Shares of United Renewable Energy Co., a new solar energy company, came under pressure Monday morning as concerns over a global supply glut dampened buying interest.

Market sentiment was also affected by plans for layoff at other solar energy companies as they remained unprofitable under the current unfavorable market conditions.

As of 12:03 a.m. Monday, shares of UREC had dropped 2.86 percent to NT$10.20, with 13.92 million shares changing hands on the first day of the new company's listing on the Taiwan Stock Exchange. The weighted index was up 0.37 percent at 11,047.29 points.


Photo Credit: Reuters / TPG
An Evergreen Marine container ship is seen at Kaohsiung Port.

Taiwan International Ports Corporation is planning to setup a joint venture with local companies to target markets under the government's New Southbound policy.

TIPC, which is under the Ministry of Transportation and Communications and supervises port operations in Taiwan, says it will team up with four Taiwanese firms to establish the new company.

These include Yang Ming Marine Transport Corporation, Taiwan Navigation Company, T.S. Lines Company, and the Chunghwa Post.

A TIPC spokesperson said the new enterprise will be established in mid-October and be registered in Singapore, after which it will open an office in Taipei.

He said that in the initial stage, the joint venture will have paid-in-capital of US$10 million with TIPC and Yang Ming Marine taking a 35 percent stake each, and the other three companies owning the remaining 30 percent.


Rising trade friction between the United States and China has taken a toll on Taiwan's manufacturing activity.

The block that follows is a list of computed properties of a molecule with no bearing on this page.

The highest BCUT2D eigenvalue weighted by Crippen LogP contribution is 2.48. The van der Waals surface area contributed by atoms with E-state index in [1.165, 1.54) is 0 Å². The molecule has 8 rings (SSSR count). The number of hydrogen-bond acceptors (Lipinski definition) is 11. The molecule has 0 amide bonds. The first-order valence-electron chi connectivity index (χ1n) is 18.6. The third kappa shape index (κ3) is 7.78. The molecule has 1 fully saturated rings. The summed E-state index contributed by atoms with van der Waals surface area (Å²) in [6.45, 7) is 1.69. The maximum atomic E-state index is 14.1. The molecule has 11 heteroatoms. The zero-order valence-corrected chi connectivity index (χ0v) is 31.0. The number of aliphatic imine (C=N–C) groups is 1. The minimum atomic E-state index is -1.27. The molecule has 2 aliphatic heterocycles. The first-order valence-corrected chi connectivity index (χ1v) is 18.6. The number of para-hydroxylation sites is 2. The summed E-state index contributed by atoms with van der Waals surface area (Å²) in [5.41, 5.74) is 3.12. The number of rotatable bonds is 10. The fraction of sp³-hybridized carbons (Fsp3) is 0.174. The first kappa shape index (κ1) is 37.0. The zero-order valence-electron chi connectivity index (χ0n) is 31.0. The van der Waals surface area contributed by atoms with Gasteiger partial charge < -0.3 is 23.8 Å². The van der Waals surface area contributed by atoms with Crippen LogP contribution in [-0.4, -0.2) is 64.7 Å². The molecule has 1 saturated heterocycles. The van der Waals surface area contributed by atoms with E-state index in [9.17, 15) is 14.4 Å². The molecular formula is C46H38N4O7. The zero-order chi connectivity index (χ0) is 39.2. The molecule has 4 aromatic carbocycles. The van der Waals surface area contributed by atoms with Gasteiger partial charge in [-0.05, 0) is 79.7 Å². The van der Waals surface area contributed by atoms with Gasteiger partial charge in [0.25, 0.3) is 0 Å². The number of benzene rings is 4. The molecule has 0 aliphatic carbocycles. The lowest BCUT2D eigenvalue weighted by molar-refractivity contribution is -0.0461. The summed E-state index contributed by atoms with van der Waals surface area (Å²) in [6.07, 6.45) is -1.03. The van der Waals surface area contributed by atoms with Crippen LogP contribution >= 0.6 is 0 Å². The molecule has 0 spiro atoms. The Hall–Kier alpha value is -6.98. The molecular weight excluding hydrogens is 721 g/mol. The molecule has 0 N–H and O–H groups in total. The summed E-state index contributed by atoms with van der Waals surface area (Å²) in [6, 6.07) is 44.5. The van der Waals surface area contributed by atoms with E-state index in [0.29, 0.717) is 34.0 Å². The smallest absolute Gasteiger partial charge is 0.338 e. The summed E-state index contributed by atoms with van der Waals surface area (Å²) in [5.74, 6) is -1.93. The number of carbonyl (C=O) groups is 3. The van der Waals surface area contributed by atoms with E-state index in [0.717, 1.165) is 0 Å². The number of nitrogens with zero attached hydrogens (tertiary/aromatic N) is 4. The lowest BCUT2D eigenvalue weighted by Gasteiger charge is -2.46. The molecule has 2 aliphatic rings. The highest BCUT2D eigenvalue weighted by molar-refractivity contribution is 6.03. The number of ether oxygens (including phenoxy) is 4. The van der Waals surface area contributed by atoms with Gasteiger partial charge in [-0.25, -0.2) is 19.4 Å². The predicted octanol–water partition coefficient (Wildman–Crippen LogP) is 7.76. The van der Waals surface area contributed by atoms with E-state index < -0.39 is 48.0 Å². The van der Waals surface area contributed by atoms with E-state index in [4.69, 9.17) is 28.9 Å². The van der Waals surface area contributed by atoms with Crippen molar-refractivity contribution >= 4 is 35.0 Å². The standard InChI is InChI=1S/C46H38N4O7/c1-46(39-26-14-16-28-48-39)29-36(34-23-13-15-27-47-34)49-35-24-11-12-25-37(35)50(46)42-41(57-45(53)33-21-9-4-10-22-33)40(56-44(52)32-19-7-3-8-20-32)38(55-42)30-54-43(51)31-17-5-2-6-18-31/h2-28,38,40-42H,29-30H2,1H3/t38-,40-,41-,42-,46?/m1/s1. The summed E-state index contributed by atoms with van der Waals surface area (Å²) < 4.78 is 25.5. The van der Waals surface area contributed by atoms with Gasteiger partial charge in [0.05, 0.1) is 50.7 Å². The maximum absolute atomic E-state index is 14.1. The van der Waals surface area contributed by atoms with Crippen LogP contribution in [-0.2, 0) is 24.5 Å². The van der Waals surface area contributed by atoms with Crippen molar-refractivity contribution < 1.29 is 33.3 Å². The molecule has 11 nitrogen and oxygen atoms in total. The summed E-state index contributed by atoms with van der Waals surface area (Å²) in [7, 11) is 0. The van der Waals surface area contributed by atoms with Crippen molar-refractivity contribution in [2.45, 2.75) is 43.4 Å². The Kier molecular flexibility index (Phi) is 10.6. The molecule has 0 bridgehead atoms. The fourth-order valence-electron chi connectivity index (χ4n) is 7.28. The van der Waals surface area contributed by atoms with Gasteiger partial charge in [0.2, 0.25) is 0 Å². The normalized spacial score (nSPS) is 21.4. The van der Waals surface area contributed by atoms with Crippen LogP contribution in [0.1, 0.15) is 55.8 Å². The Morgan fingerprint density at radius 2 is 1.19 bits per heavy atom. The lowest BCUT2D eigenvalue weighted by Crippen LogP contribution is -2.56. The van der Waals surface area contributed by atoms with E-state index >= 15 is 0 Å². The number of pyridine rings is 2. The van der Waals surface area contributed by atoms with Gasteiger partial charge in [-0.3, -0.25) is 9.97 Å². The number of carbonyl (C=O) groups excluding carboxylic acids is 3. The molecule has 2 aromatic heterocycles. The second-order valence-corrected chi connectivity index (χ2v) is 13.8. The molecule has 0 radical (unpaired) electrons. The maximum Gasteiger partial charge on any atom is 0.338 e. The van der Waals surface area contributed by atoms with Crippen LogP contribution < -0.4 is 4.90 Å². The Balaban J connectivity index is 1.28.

The Chung-Hua Institution of Economic Research said that the Purchasing Managers' Index was down 2.1 points in September.

According to CIER, it now stands at 53.9 after declines in the indexes for production and employment during the month.

The September figure is the lowest since January last year, when the PMI stood at 53.2. In the service sector, the non-manufacturing index in September also fell 1.8 points from a month earlier to 50.8.

Despite the falls in the PMI and NMI, the two indexes remained in expansion as both are higher than the 50-point level that marks the difference between contraction and expansion.

The acting president of CIER said the ongoing trade skirmish between Washington and Beijing has had an adverse effect on Taiwanese manufacturers in certain sectors, such as the chemical, raw material and machinery industries


Taiwan's CPC Corp. will soon benefit from one of its investments in overseas oil exploration.

An executive with the state-run oil refiner said production from its oil field in Chad is expected to start in late 2019.

He said the Chad project received a 25-year permit for oilfield development in 2011. CPC said it made a discovery that it estimated would yield outputs of 9,800 barrels of crude oil and 35,000 cubic meters of natural gas a day.

The executive said the Taiwanese oil giant has invested in oil exploration and production in 12 sites in five foreign countries -- Australia, Ecuador, Chad, Niger and the United States -- to diversify its sources of supply.

A site in Niger is expected to begin production next year as well, and one in Australia started in July this year.

After production at these sites begins, CPC will satisfy more oil demand from its own sites, which could have a stabilizing effect on Taiwan's energy prices.